Fear of contracting Covid-19 is keeping people away from the restaurants they love, says head chef and owner of Passage to Asia restaurant Dipchand Persad.
“People are afraid. We’re hoping after the lockdown, people will begin to understand that one day everybody will get it, and we have to learn to live with the virus,” Persad said when he welcomed the Express to his St Yves Street, Chaguanas, restaurant last Friday.
Persad said that fear has translated to a drastic drop in visitors to both his Ariapita Avenue, Port of Spain, and Chaguanas locations. Even before the ban on in-house dining, he said his restaurants have been surviving on take-away service.
“After the first lockdown when they opened back, people weren’t coming out at all. We were getting like two tables a night, two tables in the morning, sometimes none at all. So it was better for us to just do take-away.
“Now with the second lockdown, we’re getting take-away, but not as before. And it’s getting slower and slower in both branches, Port of Spain and Chaguanas. Port of Spain’s sales dropped 60 per cent and here (Chaguanas), 40 per cent,” the former Hilton Trinidad chef explained.
Passage to Asia took another big hit with the loss of several catering contracts they had mapped out in 2020, Persad said. With all functions and weddings cancelled, he said he has had to return hundreds of thousands of dollars in downpayments.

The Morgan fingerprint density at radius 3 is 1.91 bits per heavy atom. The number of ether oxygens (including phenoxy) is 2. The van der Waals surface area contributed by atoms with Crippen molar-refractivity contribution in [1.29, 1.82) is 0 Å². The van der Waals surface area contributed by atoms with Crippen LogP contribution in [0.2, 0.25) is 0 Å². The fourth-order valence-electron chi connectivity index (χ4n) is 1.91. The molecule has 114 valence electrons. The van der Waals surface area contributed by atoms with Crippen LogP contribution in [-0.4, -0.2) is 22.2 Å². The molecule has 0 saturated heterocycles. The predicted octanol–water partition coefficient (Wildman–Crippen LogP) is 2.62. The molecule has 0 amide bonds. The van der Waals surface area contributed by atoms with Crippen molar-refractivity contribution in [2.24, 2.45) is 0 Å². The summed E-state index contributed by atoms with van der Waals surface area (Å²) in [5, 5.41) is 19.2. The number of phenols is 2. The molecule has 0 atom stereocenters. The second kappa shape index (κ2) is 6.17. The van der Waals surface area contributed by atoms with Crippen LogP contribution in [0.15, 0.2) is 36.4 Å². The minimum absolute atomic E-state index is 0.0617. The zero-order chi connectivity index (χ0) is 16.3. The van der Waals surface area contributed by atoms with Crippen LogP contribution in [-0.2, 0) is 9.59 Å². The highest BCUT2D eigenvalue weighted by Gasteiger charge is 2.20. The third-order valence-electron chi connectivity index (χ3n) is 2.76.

“Our main business was catering and everything was cancelled. Every weekend, we had like three weddings, and big weddings. This was to be the best year we had in the last five years. We had to return all downpayments for our banquet halls.
“Up to today, I paid back a downpayment of $50,000. I had to give back another couple $150,000 because the groom is living in USA and he can’t come. Some people took back their money because they have no job. Some people were doing their weddings, expecting they would have a continuation of earnings. Some banquet halls are holding downpayments for at least a year. I’m not doing that. I know how the situation is and I don’t want anybody to think of me badly,” he said.
Despite the challenges, Persad has opted not to lay off staff. Instead, he has adopted a rotation policy that alternates staff between three and two-day work rotations.
“We have sent home no staff. What we do is try to alternate it by giving them three days and two days (at a time), so we would not have to send home anybody and everybody could have a little something. Whoever wants to work somewhere else and do two jobs, I told them no problem,” he said.
Slow start to restaurant week
Besides a few calls with orders from regulars to his personal phone and a couple walk-ins, there was little activity at Passage to Asia’s Chaguanas location on Trinidad and Tobago Restaurant Week’s (TTRW) opening night last Friday.
Persad said he hopes interest will pick up throughout this week and into the weekend. He however admitted the forced take-away and home-delivery format of this year’s edition can’t compare to the full experience of getting dressed up and making an outing with family and friends.